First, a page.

How Long Should Your Teeth Last?

Portrait of family keeping their hands one another at home

Last week our local paper, The Intelligencer (Sunday, October 25,2015), ran a terrific article by Sarah H. Kagan, PhD, RN entitled “Getting Older Doesn’t Mean You Have to Lose Your Teeth”. Dr. Kagan is a professor at the University of Pennsylvania School of Nursing where she specializes in geriatric issues. Being married to a geriatric nursing specialist has also given me the opportunity to learn quite a bit about older folks. God willing, I may someday even become one myself!

Basically, Dr. Kagan espouses what I have been telling my patients for years – which is despite the fact that we humans only get 2 sets of teeth, “baby” or primary teeth and “adult” or permanent teeth, those permanent teeth should be just that…permanent! In other words, with the knowledge and technology available to us today, people should be able to keep their teeth for a lifetime.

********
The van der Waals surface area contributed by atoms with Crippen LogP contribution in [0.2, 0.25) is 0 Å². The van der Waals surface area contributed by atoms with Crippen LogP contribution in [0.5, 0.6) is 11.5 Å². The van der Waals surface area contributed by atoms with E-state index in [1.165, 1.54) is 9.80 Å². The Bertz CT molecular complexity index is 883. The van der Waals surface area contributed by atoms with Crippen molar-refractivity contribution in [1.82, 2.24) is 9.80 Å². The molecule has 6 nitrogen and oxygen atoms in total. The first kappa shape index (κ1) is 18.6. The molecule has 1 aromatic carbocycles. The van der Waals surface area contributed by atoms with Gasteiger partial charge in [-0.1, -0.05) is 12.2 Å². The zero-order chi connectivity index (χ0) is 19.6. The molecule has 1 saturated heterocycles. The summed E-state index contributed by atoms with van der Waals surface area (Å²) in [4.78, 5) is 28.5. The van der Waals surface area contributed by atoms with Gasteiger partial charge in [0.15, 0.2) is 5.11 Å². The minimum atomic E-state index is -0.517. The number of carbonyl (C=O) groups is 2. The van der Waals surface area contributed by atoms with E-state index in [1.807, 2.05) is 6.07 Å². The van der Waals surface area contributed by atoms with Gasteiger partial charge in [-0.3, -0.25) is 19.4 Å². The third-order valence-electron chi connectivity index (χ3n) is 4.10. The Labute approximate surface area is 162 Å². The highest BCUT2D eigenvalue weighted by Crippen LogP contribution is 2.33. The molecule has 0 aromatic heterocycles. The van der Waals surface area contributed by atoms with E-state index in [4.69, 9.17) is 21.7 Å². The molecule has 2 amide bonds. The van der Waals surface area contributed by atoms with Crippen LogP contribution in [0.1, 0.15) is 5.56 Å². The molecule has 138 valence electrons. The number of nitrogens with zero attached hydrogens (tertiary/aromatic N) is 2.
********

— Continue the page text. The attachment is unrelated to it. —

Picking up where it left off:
Now the interesting question becomes: What constitutes a “lifetime”? The February/March issue of TIME Magazine featured an infant on the cover with the headline: “This Baby Could Live to be 142 Years Old”!

Do I think that even under the best of circumstances we could keep our adult teeth for 142 years, or even 400 years as Aubrey DeGrey has suggested – once we find a cure for cancer? NO, I don’t, even though tooth enamel is the 7th hardest naturally occurring substance known to man!

Given the fact that my father and grandfather both lost all their teeth and wound up wearing dentures, this is a concern to me. In fact, it used to give me nightmares! But no more, now that we have dental implants widely available. If for some reason, despite my meticulous home care, I should lose my teeth, I would get dental implants.